Think of Eating Seafood Like Wearing Your Seat Belt

When it comes to seafood consumption in the United States, more than 50 percent of what we eat is one of three types: shrimp, canned tuna and salmon. And it’s been that way for quite some time so this week, when the National Fisheries Institute (Nov. 2., 2017) released its updated numbers of the top consumed species, it came as no surprise that the top three—let alone the top ten—remained the same.

American’s Seafood Consumption is Stagnant 
As for overall consumption, unfortunately there hasn’t been a big change even though many industry groups and companies alike have tried to up American’s seafood intake by influencing consumers with savvy marketing and grassroots education. In 2016, Americans consumed 14.9 pounds of seafood (National Oceanic and Atmospheric Administration). Still, some industry folks are saying our overall consumption is on an upward trend to which I disagree. Wholeheartedly … just look at the numbers for seafood consumption over the past decade (numbers are per-person average consumption in America by poundage):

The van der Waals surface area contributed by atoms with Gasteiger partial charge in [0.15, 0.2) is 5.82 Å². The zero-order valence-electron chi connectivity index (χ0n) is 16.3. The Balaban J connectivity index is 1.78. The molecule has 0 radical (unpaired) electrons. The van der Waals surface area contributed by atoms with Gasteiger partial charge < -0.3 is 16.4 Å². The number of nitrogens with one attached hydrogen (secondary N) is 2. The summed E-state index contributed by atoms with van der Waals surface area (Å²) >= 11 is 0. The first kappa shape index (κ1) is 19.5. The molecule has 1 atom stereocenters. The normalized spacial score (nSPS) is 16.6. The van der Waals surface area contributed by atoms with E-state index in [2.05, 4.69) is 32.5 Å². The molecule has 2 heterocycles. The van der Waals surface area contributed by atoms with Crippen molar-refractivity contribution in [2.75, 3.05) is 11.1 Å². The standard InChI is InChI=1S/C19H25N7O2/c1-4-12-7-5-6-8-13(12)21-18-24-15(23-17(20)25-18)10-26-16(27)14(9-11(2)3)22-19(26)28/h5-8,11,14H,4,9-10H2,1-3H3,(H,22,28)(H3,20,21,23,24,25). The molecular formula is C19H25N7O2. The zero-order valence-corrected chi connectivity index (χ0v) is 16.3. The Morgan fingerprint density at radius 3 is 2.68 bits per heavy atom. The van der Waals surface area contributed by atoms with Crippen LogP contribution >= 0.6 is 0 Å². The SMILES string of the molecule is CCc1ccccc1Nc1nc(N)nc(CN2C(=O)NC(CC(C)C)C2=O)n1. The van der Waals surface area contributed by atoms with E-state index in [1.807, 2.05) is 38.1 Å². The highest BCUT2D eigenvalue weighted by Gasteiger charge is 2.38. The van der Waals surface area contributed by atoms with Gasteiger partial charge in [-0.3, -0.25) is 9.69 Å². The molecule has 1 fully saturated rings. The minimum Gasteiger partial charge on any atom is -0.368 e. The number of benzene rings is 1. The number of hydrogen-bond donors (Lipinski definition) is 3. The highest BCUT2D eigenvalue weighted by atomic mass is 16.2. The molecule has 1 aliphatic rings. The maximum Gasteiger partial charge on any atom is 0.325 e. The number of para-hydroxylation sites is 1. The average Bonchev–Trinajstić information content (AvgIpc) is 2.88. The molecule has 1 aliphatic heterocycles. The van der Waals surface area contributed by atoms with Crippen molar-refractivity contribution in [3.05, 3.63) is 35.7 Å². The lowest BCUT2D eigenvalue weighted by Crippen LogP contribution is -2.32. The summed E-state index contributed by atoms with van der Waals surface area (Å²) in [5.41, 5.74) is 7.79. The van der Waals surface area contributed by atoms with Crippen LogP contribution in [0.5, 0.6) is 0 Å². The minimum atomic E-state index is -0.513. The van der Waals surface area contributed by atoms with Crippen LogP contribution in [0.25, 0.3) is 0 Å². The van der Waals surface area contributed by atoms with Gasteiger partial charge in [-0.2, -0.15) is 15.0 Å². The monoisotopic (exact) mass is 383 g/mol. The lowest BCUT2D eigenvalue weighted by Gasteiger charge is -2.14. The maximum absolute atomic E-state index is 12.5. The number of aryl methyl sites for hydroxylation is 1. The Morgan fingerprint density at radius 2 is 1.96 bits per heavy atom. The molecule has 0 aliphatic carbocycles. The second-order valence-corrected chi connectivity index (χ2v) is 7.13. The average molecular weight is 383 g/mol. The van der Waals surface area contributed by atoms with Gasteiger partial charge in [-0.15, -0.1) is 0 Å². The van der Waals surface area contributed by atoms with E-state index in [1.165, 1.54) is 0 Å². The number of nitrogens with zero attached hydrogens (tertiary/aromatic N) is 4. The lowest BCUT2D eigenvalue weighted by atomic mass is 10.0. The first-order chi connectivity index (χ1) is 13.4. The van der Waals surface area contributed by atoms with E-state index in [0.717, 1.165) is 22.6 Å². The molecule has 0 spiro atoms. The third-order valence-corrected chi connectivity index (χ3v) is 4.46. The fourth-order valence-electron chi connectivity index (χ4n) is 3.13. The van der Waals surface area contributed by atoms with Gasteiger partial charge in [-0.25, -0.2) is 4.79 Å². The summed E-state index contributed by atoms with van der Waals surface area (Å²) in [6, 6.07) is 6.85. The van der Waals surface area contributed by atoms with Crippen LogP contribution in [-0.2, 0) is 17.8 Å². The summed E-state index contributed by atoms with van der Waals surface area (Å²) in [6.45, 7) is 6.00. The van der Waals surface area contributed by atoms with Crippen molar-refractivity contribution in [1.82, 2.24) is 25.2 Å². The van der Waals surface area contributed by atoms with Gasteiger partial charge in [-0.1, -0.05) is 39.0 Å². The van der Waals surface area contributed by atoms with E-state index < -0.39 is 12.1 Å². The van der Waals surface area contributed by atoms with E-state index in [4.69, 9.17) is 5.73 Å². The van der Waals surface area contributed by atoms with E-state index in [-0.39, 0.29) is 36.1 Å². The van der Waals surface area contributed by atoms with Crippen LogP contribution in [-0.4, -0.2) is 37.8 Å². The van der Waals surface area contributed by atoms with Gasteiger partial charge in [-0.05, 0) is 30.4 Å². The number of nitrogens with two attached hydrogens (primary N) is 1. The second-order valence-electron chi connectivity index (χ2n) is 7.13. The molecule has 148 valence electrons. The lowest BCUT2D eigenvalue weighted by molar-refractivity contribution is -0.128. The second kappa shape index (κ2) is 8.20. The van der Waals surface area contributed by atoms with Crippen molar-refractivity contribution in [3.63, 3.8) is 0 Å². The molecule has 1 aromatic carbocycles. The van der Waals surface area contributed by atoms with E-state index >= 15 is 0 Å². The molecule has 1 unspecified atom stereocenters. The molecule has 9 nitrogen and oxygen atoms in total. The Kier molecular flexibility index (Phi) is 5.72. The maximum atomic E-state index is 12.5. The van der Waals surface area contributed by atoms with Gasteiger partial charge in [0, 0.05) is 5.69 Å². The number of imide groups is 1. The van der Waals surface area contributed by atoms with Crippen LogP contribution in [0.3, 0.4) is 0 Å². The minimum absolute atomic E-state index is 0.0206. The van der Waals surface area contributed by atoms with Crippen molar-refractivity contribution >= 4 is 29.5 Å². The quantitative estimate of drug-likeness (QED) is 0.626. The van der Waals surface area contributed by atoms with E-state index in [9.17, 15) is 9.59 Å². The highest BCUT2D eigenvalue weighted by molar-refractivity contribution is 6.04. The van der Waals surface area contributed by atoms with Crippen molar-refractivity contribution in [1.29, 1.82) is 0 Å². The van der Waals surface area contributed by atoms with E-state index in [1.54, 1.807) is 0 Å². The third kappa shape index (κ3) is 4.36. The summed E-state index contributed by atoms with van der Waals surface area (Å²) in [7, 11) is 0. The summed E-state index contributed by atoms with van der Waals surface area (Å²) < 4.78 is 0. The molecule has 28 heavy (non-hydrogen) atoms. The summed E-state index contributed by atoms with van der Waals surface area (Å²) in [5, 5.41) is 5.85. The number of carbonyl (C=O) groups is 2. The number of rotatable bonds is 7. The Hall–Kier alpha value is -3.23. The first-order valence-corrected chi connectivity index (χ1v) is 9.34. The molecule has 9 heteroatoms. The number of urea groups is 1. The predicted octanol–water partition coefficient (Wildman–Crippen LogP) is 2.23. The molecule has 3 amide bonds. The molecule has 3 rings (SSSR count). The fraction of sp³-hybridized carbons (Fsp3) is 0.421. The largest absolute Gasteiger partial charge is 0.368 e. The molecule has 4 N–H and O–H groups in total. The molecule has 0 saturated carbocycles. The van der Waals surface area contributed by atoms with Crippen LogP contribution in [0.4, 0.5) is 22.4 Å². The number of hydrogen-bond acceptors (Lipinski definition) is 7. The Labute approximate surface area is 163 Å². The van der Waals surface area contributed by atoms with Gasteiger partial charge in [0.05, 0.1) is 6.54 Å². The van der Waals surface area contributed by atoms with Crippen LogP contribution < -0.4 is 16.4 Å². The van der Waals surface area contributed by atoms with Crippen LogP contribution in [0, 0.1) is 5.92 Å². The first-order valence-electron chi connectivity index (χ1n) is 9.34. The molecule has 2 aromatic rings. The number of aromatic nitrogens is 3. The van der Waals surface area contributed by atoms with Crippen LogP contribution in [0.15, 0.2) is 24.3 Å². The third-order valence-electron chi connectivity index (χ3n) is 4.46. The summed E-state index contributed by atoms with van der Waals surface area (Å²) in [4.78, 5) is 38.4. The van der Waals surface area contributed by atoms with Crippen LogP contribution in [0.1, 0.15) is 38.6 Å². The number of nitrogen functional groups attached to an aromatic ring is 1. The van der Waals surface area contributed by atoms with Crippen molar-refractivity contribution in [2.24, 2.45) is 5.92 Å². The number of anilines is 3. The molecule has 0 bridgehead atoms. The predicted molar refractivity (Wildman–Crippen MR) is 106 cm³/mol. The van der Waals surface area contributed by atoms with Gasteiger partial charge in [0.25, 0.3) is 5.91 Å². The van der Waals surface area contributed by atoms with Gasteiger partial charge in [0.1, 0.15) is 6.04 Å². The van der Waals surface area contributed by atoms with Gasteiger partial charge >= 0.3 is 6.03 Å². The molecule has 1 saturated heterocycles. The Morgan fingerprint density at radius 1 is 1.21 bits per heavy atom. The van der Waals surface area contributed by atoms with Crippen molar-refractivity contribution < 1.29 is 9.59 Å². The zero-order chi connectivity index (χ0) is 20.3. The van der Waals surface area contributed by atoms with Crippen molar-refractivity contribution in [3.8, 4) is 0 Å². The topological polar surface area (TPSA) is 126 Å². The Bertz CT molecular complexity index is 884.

2006: 16.5      2011: 15.0
2007: 16.3      2012: 14.4
2008: 16.0      2013: 14.5
2009: 16.0      2014: 14.6
2010: 15.8      2015 15.5

That’s hardly an upward trend. Quite frankly, it’s not much of a swing at all. Yes, the mid- to late-2000s saw numbers in the 16-pound range, but even that’s nowhere near where it should be … not, that is, if your concerned about heart health.

For comparisons sake, the average American consumes

• just over 50 pounds of beef
• more than 40 pounds of pork
• nearly 60 pounds of chicken
• and over 600 pounds of dairy each year.

Recall, we ate less than 17 pounds of seafood a year even when consumption was touted as high.

Why the Disparity?
There’re plenty of reasons that go into the disparity—I could write a book on it but then I’d lose your attention—but given all the reasons, the largest is quite simply this: most people don’t consider seafood in the same context as other proteins. And that needs to change. For the sake of our hearts. For the sake of our health and that of future generations.

So what are you afraid of? Why aren’t you eating your seafood? Drop me a line … I’d like to hear from you (and your friends). Maybe I can help you discover something fabulous from under the sea ; ) Because eating seafood should be like wearing your seat belt … it’s something you do because you want to live longer! EAT MORE FISH!  PHOTO: Coho salmon with lightly fried yucca root … nope, not french fries—but it could be … so next time you plan to cook burgers and fries, make it salmon and fries instead … baby steps my friends, baby steps.


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